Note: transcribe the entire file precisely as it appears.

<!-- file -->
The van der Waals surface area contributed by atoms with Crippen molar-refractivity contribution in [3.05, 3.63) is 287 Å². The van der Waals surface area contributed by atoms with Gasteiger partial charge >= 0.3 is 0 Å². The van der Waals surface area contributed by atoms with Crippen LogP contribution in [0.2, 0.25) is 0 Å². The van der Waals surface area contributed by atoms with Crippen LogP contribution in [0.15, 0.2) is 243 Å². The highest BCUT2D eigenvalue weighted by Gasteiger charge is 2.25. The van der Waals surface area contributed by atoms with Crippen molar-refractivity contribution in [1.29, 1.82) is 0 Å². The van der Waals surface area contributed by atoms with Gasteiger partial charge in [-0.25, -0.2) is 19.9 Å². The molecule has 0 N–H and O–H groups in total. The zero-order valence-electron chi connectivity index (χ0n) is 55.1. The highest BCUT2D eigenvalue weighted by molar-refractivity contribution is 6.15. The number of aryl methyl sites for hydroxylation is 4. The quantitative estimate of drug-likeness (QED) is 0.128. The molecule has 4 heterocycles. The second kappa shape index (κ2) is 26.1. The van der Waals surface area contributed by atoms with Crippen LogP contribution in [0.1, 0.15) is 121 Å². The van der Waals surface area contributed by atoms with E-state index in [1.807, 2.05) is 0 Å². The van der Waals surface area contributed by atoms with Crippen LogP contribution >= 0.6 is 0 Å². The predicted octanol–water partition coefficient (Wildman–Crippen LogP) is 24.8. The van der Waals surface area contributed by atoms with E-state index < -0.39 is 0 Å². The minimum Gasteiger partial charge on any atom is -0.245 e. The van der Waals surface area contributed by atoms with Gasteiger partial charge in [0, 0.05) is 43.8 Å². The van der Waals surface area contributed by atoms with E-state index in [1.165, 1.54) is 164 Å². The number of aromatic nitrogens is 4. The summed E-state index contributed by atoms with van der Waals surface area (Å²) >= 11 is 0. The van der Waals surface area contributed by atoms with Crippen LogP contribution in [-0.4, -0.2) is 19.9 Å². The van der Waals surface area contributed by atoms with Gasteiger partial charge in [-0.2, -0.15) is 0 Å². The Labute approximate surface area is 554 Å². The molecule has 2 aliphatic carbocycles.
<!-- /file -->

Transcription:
The van der Waals surface area contributed by atoms with Crippen molar-refractivity contribution in [3.05, 3.63) is 287 Å². The van der Waals surface area contributed by atoms with Gasteiger partial charge >= 0.3 is 0 Å². The van der Waals surface area contributed by atoms with Crippen LogP contribution in [0.2, 0.25) is 0 Å². The van der Waals surface area contributed by atoms with Crippen LogP contribution in [0.15, 0.2) is 243 Å². The highest BCUT2D eigenvalue weighted by Gasteiger charge is 2.25. The van der Waals surface area contributed by atoms with Crippen molar-refractivity contribution in [1.29, 1.82) is 0 Å². The van der Waals surface area contributed by atoms with Gasteiger partial charge in [-0.25, -0.2) is 19.9 Å². The molecule has 0 N–H and O–H groups in total. The zero-order valence-electron chi connectivity index (χ0n) is 55.1. The highest BCUT2D eigenvalue weighted by molar-refractivity contribution is 6.15. The number of aryl methyl sites for hydroxylation is 4. The quantitative estimate of drug-likeness (QED) is 0.128. The molecule has 4 heterocycles. The second kappa shape index (κ2) is 26.1. The van der Waals surface area contributed by atoms with Crippen LogP contribution in [0.1, 0.15) is 121 Å². The van der Waals surface area contributed by atoms with E-state index in [1.807, 2.05) is 0 Å². The van der Waals surface area contributed by atoms with Crippen LogP contribution >= 0.6 is 0 Å². The predicted octanol–water partition coefficient (Wildman–Crippen LogP) is 24.8. The van der Waals surface area contributed by atoms with E-state index < -0.39 is 0 Å². The minimum Gasteiger partial charge on any atom is -0.245 e. The van der Waals surface area contributed by atoms with Gasteiger partial charge in [0, 0.05) is 43.8 Å². The van der Waals surface area contributed by atoms with E-state index in [1.165, 1.54) is 164 Å². The number of aromatic nitrogens is 4. The summed E-state index contributed by atoms with van der Waals surface area (Å²) >= 11 is 0. The van der Waals surface area contributed by atoms with Crippen LogP contribution in [-0.4, -0.2) is 19.9 Å². The van der Waals surface area contributed by atoms with Gasteiger partial charge in [-0.2, -0.15) is 0 Å². The Labute approximate surface area is 554 Å². The molecule has 2 aliphatic carbocycles.